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Redbridge Council Leader calls for funding to help schools impacted by RAAC

Redbridge Council Leader, Cllr Jas Athwal is calling for funding help to support schools impacted by RAAC (credit: Redbridge Council)

The Leader of Redbridge Council is calling on the government to provide funding for schools impacted by RAAC, a type of concrete prone to collapse.

Cllr Jas Athwal is demanding the government makes funding available to schools to organise essential surveys to determine the existence of RAAC on school sites.

In a statement, Redbridge Council says: “Concerns around RAAC in schools and public buildings have already caused significant disruption, necessitating emergency visual inspections and, in some cases, alternative provision. Delays to professional surveys caused by lack of government funding will cause further unacceptable disruption to the education of children and young people.”

The Council Leader wrote to the Secretary of State for Education yesterday (Wednesday, 6 September) to call for immediate action to address the RAAC crisis.

He said: “The government’s failure to address systemic underinvestment in school estates across the country has led to a national crisis impacting untold numbers of students, schools, and wider school communities.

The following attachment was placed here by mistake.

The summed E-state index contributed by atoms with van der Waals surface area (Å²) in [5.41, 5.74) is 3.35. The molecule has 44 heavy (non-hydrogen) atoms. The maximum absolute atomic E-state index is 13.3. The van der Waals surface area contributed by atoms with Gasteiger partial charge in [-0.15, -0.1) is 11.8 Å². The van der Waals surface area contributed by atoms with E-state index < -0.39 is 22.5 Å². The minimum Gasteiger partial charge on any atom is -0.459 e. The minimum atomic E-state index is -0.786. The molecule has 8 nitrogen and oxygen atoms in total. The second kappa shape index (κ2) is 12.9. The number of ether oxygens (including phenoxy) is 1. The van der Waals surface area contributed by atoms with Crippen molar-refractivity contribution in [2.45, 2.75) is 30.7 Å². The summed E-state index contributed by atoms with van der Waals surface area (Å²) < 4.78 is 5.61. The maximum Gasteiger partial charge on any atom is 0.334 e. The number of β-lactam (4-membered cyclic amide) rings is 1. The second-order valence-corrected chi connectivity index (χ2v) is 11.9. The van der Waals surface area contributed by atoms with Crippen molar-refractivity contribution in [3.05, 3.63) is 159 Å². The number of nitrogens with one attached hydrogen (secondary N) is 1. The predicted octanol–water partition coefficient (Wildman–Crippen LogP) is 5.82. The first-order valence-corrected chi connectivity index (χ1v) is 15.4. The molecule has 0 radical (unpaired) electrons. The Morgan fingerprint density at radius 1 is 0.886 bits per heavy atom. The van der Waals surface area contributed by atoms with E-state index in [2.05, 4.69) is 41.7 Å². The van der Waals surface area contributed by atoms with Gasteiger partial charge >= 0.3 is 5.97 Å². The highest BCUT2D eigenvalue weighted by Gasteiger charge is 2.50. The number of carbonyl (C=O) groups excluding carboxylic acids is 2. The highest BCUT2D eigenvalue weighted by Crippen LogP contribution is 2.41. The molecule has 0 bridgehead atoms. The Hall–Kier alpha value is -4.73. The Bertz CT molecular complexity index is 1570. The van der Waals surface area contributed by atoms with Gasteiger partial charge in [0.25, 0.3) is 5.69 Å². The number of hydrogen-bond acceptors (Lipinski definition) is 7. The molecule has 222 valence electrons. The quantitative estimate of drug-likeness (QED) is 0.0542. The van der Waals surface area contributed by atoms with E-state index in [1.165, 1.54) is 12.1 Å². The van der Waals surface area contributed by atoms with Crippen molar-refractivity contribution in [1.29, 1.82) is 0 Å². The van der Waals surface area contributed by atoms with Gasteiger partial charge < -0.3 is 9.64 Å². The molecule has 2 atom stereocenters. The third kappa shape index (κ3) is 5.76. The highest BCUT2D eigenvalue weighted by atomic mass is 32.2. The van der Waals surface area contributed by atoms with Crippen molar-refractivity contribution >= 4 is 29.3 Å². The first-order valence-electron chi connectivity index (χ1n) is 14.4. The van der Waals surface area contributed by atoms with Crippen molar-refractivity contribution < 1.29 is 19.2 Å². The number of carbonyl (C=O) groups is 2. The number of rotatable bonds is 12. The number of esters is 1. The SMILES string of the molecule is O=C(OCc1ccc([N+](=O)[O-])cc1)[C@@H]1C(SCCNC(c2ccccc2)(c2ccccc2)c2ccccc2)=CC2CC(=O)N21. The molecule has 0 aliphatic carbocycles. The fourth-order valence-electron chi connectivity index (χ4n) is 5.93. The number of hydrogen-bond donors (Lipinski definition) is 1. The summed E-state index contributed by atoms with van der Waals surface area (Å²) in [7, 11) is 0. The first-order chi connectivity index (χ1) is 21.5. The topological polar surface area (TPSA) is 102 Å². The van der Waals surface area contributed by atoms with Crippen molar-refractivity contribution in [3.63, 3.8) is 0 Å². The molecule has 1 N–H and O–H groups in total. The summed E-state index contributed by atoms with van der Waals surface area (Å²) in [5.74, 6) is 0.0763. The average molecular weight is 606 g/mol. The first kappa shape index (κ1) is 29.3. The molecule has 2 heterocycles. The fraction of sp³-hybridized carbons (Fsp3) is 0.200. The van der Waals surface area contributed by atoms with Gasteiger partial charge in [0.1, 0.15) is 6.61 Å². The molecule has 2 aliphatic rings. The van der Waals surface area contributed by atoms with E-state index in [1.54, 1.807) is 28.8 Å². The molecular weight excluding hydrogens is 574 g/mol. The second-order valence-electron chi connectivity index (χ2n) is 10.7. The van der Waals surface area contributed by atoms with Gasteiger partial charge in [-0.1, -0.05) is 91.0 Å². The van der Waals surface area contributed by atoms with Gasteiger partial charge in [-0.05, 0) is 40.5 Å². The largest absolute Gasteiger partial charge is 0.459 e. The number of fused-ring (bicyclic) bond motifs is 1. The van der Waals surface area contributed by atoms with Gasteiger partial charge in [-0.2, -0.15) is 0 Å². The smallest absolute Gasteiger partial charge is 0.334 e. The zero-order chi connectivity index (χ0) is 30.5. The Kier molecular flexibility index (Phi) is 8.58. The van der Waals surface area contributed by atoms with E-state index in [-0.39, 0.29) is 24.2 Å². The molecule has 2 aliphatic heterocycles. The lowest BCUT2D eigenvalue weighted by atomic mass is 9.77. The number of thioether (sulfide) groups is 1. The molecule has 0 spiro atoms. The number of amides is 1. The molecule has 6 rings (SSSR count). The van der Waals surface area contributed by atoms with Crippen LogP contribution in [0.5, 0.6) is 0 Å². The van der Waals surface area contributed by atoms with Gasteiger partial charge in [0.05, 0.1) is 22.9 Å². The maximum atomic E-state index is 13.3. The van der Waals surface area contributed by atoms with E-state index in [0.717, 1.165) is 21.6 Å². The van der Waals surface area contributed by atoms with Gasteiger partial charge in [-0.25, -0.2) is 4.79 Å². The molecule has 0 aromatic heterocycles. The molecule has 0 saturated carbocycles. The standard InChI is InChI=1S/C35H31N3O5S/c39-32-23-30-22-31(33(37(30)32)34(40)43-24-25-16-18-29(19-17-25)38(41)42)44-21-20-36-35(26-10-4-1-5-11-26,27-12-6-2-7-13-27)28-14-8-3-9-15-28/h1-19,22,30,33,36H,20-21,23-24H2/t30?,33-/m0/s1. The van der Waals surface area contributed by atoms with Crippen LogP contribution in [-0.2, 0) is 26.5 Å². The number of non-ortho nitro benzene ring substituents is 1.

“As the Leader of Redbridge Council and a parent of children who attended schools in my borough, I share the deep frustration of families across Redbridge who face uncertainty over their children’s education this week. Our council has stepped up support for local schools, and we are doing all we can to guide them through this incredibly challenging period. However, this crisis necessitates an immediate and proportionate government response, which so far has been lacking.

“Schools cannot be expected to conduct visual inspections of their sites and report accurate assessments to the Department for Education; this process is unreliable by its very nature – concrete can be painted over or otherwise disguised – and school staff do not, and should not be expected to, have the expertise to determine what is RAAC purely by sight.

“The government must announce funding for professional surveys conducted at schools as soon as possible.

“The safety of children, young people, and school staff must be treated as a government priority and not delegated either to schools themselves or to local authorities who, following over a decade of austerity, face our funding crises.”

Nine schools have so far indicated to the Council that they may have buildings with RAAC.

Visual inspections were conducted by school site managers, based on DfE guidance. To confirm the presence of RAAC, qualified surveyors must conduct a full investigation.

In Redbridge, all schools have been able to open to students this week. Of the schools that suspect they may have RAAC, alternative arrangements have been put in place.

The Council says “In the meantime, we are continuing to work closely with the senior leadership teams of our affected schools to reduce and mitigate any disruption to their teaching.”

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